📱 Smartphone connections continue to rise and people, globally, love to game. The Global Systems for Mobile Communications Association (GSMA) estimates that by 2025 78 percent of all developing market mobile connections will be smart. By that time GSMA predicts that India will be the second-largest smartphone market by adoption globally (ahead of the United States), with 1 billion smartphone connections. Interestingly, India is already among the top five mobile gaming countries globally, expected to surge to 368 million gamers in 2022. If this is a bellwether for developing markets, we can expect gaming to be a significant force across the global south.

🕹 Gamers are empowered learners. In 2010, game designer Jane McGonigal argued we need “21 billion hours of gameplay per week” to help solve some of humanity’s toughest challenges. Why? Because gamers are “super-empowered, hopeful individuals,” who are amazing at collaborating online and learning new things. There are some fascinating examples, such as blockbyblock, which uses Minecraft to help urban planning in Nairobi, or GRID, which sets out to affect social change with interactive apps catered to “the bottom billion.” These trends seem to get most attention in the education technology sphere when it comes to funding and policy-making decisions, but capitalizing on the power of games can cut across almost all sustainable development sectors.

🔑 The key is, the learning outcome of the game is determined by the product designer. That’s where the potential to address international development challenges comes in. Stop thinking of games in terms of ‘making Candy Crush for X,’ and start thinking of them as design patterns to inform better product design.

How Games Informed a Farming Challenge: Fall Armyworm Tech Prize

🐛 The Fall Army Worm Tech Prize (FAW) started us off on an unexpected path to more deeply incorporating game design into our work. The FAW prize gave us a solid agronomic basis—notably the IPM guide—on which to research a solution for our existing base of 100,000 farmers. The availability of this research and the detailed design challenges it articulated enabled us to move faster on prototyping a digital solution.

🔧 User testing has been our secret sauce. When designing our digital products with farmers, user testing has always been central. Our product prototyping is heavily influenced by the books Sprint, and Rocket Surgery Made Easy. These books detail the ‘how-to’ of user testing. I recommend both. But here’s a secret we learned above and beyond anything we read in a book. To look out for this… 👇

adam blog pic.png

An example screen recording from our user testing of the FAW prototype (with some additional annotations).

😁 …a beaming SMILE. When a user tries something out, you really can’t miss their smile. Incidentally, some of the FAW solution prototypes we developed used simple games, and we found an abundance of smiling reactions (the example above comes from a recorded user test of our FAW prototype). This type of consistent positive reaction is what got us researching game design more thoroughly.

Focus on the Fun

🚫 What we’re not interested in here is ‘gamification.’ This was a key learning for us early on, and the point is laid out nicely by Raph Koster in his book, A Theory of Fun:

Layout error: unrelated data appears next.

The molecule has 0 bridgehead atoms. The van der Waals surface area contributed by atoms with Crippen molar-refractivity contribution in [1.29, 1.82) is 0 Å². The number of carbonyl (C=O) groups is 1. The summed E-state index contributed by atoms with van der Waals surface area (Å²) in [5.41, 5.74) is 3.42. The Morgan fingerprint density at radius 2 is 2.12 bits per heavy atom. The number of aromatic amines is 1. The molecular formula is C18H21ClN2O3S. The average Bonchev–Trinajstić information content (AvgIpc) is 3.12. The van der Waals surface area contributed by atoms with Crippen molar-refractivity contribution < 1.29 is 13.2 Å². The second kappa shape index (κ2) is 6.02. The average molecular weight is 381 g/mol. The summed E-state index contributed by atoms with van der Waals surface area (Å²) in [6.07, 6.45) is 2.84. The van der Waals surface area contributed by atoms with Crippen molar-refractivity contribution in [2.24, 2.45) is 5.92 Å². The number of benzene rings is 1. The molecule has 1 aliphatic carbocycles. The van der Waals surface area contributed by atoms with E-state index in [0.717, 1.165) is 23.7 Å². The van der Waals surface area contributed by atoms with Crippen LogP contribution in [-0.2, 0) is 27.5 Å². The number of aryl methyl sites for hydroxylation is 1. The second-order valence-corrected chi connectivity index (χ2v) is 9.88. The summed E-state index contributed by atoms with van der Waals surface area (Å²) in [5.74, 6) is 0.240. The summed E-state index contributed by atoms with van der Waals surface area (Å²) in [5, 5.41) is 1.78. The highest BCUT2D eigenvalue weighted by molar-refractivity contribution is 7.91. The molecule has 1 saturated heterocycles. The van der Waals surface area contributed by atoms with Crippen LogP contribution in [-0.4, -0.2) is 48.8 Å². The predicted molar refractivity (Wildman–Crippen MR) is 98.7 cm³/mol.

“There is a design practice called ‘gamification,’ which attempts to use the trappings of games (reward structures, points, etc.) to make people engage more with product offerings… A reward structure alone does not a game make…”

“Fun, as I define it, is the feedback the brain gives us when we are absorbing patterns for learning purposes…” [if you are going to make a game] “your sole responsibility is to know what the game is about and to ensure that the game teaches that thing. That one thing, the theme, the core, the heart of the game, might require many systems or it might require few. But no system should be in the game that does not contribute towards that lesson.”

👾 Instead, think about a ‘game atom.’ Being inspired by game design patterns doesn’t mean everything has to look or feel like a canonical game, as Koster notes, “The part of games that is least understood is the formal abstract system portion of it, the mathematical part of it, the chunky part of it.” The basic model, which a product designer can make use of, is illustrated below. But, if you want to learn more, I recommend watching this talk starting from the 30’ mark, to understand the notion of a “game atom.”

adam blog pic 2.pngDiagram of “game atom” (my adaptation of Koster’s diagram).

🖇How can we practically incorporate this concept? At the heart of Koster’s talk, is that games are best understood mathematically. There is a wealth of understanding already developed around such mathematics and game mechanics that can be used in the sphere of digital development. If you want to get a flavor of what core mechanics look like in games, check out these slides on understanding game mechanics for social games (note: social here means many players together, not socio-economic impact). This just scratches the surface, but can start us on the path to a deeper understanding of games and how games can be used to address global sustainable development challenges.

Of course, games are not a panacea, they are just one element to our approach to build better products for a digital farming audience. But they are powerful, and something with great cross-cutting potential into the area of digital development.

If any of the ideas interest you, I’d recommend reading the following:

Want to Stay Updated?

📩 Interested in keeping tabs on our thinking on topics like this and our journey incorporating these ideas into our digital farming products? Subscribe to our newsletter here.

Adam is one of the co-founders of farm.ink.